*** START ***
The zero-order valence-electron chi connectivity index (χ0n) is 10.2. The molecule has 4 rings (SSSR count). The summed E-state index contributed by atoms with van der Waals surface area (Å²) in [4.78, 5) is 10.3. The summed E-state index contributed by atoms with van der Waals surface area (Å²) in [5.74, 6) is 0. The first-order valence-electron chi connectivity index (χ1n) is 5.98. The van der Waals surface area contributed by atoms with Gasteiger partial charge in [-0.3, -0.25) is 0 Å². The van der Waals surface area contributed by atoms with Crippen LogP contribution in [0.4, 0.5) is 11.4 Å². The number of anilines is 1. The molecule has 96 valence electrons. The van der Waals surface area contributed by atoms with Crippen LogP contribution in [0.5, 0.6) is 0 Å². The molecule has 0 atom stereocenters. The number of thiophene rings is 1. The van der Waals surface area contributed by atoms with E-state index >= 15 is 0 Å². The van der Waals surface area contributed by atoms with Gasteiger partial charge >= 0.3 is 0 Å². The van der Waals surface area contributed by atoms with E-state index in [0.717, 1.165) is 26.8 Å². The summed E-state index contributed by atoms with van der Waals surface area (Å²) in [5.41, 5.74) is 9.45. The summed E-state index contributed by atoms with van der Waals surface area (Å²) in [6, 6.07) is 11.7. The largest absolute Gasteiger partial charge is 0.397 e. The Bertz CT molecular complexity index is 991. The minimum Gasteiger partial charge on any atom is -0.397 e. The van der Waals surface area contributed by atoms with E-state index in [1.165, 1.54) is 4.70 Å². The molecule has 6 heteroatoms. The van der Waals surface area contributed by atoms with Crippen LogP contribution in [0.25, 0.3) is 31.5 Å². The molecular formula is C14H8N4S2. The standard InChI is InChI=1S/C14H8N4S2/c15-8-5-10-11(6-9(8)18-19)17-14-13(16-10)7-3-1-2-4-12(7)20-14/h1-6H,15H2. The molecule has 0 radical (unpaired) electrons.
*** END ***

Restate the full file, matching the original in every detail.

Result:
The zero-order valence-electron chi connectivity index (χ0n) is 10.2. The molecule has 4 rings (SSSR count). The summed E-state index contributed by atoms with van der Waals surface area (Å²) in [4.78, 5) is 10.3. The summed E-state index contributed by atoms with van der Waals surface area (Å²) in [5.74, 6) is 0. The first-order valence-electron chi connectivity index (χ1n) is 5.98. The van der Waals surface area contributed by atoms with Gasteiger partial charge in [-0.3, -0.25) is 0 Å². The van der Waals surface area contributed by atoms with Crippen LogP contribution in [0.4, 0.5) is 11.4 Å². The number of anilines is 1. The molecule has 96 valence electrons. The van der Waals surface area contributed by atoms with Crippen LogP contribution in [0.5, 0.6) is 0 Å². The molecule has 0 atom stereocenters. The number of thiophene rings is 1. The van der Waals surface area contributed by atoms with E-state index >= 15 is 0 Å². The van der Waals surface area contributed by atoms with Gasteiger partial charge >= 0.3 is 0 Å². The van der Waals surface area contributed by atoms with E-state index in [0.717, 1.165) is 26.8 Å². The summed E-state index contributed by atoms with van der Waals surface area (Å²) in [5.41, 5.74) is 9.45. The summed E-state index contributed by atoms with van der Waals surface area (Å²) in [6, 6.07) is 11.7. The largest absolute Gasteiger partial charge is 0.397 e. The Bertz CT molecular complexity index is 991. The minimum Gasteiger partial charge on any atom is -0.397 e. The van der Waals surface area contributed by atoms with E-state index in [1.165, 1.54) is 4.70 Å². The molecule has 6 heteroatoms. The van der Waals surface area contributed by atoms with Crippen LogP contribution in [0.25, 0.3) is 31.5 Å². The molecular formula is C14H8N4S2. The standard InChI is InChI=1S/C14H8N4S2/c15-8-5-10-11(6-9(8)18-19)17-14-13(16-10)7-3-1-2-4-12(7)20-14/h1-6H,15H2. The molecule has 0 radical (unpaired) electrons.